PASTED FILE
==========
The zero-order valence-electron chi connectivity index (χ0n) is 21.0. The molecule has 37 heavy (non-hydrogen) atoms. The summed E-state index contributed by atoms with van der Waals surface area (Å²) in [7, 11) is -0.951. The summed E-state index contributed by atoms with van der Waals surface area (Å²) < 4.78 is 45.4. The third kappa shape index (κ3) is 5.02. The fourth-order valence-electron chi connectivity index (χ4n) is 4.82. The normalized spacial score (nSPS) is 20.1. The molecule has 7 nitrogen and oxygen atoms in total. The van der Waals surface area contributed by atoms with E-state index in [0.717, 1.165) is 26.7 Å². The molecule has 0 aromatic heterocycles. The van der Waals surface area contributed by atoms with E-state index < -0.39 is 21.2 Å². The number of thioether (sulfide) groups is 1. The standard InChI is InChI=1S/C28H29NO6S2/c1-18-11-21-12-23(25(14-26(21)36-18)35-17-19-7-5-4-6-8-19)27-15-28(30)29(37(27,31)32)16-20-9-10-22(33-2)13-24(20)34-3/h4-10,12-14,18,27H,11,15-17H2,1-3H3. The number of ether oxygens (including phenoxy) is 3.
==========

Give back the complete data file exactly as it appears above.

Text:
The zero-order valence-electron chi connectivity index (χ0n) is 21.0. The molecule has 37 heavy (non-hydrogen) atoms. The summed E-state index contributed by atoms with van der Waals surface area (Å²) in [7, 11) is -0.951. The summed E-state index contributed by atoms with van der Waals surface area (Å²) < 4.78 is 45.4. The third kappa shape index (κ3) is 5.02. The fourth-order valence-electron chi connectivity index (χ4n) is 4.82. The normalized spacial score (nSPS) is 20.1. The molecule has 7 nitrogen and oxygen atoms in total. The van der Waals surface area contributed by atoms with E-state index in [0.717, 1.165) is 26.7 Å². The molecule has 0 aromatic heterocycles. The van der Waals surface area contributed by atoms with E-state index < -0.39 is 21.2 Å². The number of thioether (sulfide) groups is 1. The standard InChI is InChI=1S/C28H29NO6S2/c1-18-11-21-12-23(25(14-26(21)36-18)35-17-19-7-5-4-6-8-19)27-15-28(30)29(37(27,31)32)16-20-9-10-22(33-2)13-24(20)34-3/h4-10,12-14,18,27H,11,15-17H2,1-3H3. The number of ether oxygens (including phenoxy) is 3.